You can use vinegar to lower the pH of your soil, but be aware that in order to achieve blue blooms, you will need both an acidic environment and aluminum ions. The acidic environment will also need to be a sustained over a period of time, which could be hard if rainwater is washing the vinegar away.
To start "blueing," most hydrangeas need a pH level of 5.5 or lower. To make your soil more acidic, dilute 1 cup of apple cider vinegar into about 1 gallon of water. If you're fresh out of apple cider vinegar, you can also use white vinegar, but be aware that white vinegar tends to be much stronger.
A pH of 7 is neutral, and household vinegar has a pH of around 2.4 (which is quite acidic). The theory is, applying diluted vinegar to the soil will lower the pH enough to change the color of your hydrangea blooms. This strategy will make the soil more acidic, but not for long!
Mix one cup of apple cider vinegar with 10 litres of water (an average watering can's worth) and direct the solution at the base of the hydrangea, avoiding the leaves. Do this every couple of weeks and the colour will gradually change.
Many gardeners add vinegar to their watering can to change the acidity of their soil and turn their hydrangeas blue.
Use vinegar diluted with water in a ratio of 20 parts water to one part apple cider vinegar. Water the plants along their base. Try not to get the vinegar-and-water solution onto the leaves, because it can burn the foliage.
If you're growing hydrangeas, use coffee grounds to affect their color. Coffee grounds add extra acidity to the soil around hydrangeas. On a chemical level, this increased acidity makes it easier for the plant to absorb naturally occurring aluminum in the dirt. The effect is pretty blue clusters of flowers.
Soil can be made more acidic by adding Soil Acidifier, ammonium sulfate or aluminum sulfate. Follow application rates on the packaging. You can also lower pH levels by incorporating naturally acidic organic materials such as conifer needles, sawdust, peat moss and oak leaves. Coffee grounds are also slightly acidic.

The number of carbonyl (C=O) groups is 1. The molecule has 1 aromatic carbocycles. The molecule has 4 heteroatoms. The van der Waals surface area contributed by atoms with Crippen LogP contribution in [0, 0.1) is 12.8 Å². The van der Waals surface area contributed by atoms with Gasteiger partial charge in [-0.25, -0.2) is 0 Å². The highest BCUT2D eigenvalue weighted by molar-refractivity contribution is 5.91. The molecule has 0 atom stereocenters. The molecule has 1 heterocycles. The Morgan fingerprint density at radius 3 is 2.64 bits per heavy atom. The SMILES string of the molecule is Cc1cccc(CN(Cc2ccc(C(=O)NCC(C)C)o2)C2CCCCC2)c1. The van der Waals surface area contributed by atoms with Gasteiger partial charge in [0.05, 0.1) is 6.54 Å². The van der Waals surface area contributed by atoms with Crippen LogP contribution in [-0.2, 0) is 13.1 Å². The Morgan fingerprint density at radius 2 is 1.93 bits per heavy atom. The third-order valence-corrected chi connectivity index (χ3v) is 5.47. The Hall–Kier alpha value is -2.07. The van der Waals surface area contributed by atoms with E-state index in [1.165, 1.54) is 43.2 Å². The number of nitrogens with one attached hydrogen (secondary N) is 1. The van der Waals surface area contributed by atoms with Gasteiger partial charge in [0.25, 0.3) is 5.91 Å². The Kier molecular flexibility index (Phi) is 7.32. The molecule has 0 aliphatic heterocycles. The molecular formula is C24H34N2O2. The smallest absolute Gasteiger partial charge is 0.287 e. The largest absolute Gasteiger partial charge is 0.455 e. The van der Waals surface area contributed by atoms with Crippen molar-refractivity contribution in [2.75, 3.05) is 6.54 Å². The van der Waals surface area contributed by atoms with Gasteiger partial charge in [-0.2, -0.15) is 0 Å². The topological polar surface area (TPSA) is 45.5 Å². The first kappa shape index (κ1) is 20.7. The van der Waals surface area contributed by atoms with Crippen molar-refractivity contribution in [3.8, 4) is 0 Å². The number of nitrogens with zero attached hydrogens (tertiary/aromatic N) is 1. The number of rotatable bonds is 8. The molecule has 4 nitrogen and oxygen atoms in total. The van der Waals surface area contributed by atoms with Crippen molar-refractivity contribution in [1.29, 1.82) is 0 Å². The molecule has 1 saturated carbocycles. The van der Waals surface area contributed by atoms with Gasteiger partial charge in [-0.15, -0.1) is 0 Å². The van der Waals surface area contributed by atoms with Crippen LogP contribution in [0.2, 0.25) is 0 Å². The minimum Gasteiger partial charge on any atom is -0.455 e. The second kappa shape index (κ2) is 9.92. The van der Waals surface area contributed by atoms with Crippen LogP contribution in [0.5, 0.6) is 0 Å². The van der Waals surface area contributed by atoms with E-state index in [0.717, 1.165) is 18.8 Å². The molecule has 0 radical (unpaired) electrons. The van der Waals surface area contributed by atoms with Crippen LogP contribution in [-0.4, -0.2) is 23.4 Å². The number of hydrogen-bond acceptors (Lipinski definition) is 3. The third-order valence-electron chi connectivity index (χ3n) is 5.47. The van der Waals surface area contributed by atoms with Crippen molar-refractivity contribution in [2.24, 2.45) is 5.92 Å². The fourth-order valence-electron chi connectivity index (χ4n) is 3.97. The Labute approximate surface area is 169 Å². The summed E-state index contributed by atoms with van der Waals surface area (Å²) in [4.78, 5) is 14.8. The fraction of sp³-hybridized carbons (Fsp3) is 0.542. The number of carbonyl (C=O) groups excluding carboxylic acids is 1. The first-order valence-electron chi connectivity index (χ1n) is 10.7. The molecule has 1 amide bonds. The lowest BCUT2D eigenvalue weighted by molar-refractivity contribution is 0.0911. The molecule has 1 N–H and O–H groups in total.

Espoma Organic Traditions 6 lb. Garden Sulfur Soil Acidifier is an all-natural mineral that can be used to lower the pH of your soil. It can also provide plants with sulfur, a nutrient that promotes growth and dark greening. It will turn hydrangeas from pink to blue.
Place the hydrangeas on the cutting board and use the sharp knife to cut the end of the hydrangea at a 45 degree angle. Then cut a small slit vertically up the middle of the newly trimmed stem. Place the hydrangea(s) in the vase filled with hot water. Let sit for a minimum of one hour and voila!
Best Fertilizer For Hydrangeas
Organic, slow-release fertilizers for roses (such as a 15-10-10, or 10-5-5 formula) work well on hydrangeas, giving the plants the nutrients they need to increase the size and quantity of their blooms.
Adjust the Soil pH
Most garden soils tend to be neutral so you'll need to amp up the acidity to go blue. You can do that in a variety of ways. Organic acidifiers include sulfur and sulfate. There are also easy-to-use soil additives made specifically for hydrangeas.
Hydrangeas produce a “sap” that clogs their stems and blocks water from traveling up it to those gorgeous blooms. The boiling water helps to do away with the sap.
Keep good air space between the plants; don't crowd them together or against other plants. Don't give bigleaf hydrangeas too much love; if they're too comfortable (water, fertilizer, etc.), they may devote all their foliage to leaves instead of blooms.
Hydrangeas that bloom on new wood can be safely pruned in late fall once the plants have gone dormant or in early spring. Next year's flower buds won't be formed until late spring the same year they bloom, so there is no risk of removing the buds if you prune in fall or spring.
If you want to grow blue hydrangeas but you live in an area where your soil is alkaline, you will need to reduce the pH of your soil, and ensure it contains aluminum ions. What is this? There are home remedies such as coffee grounds, pine needles and apple cider vinegar which can help to make your soil acidic.
However, many times it's easy to turn those pink imposters back to blue, should one so desire. Simply squeezing a few lemons or limes over the plant somewhat raises the acidity level of the soil, consequently turning the blooms from pink to blue.
Coffee grounds and tea bags can be used as a mulch around hydrangeas. It changes the pH of the soil and makes the pink ones turn to blue.
Hydrangea Care Tips
Water at a rate of 1 inch per week throughout the growing season. Deeply water 3 times a week to encourage root growth. Bigleaf and smooth hydrangeas require more water, but all varieties benefit from consistent moisture.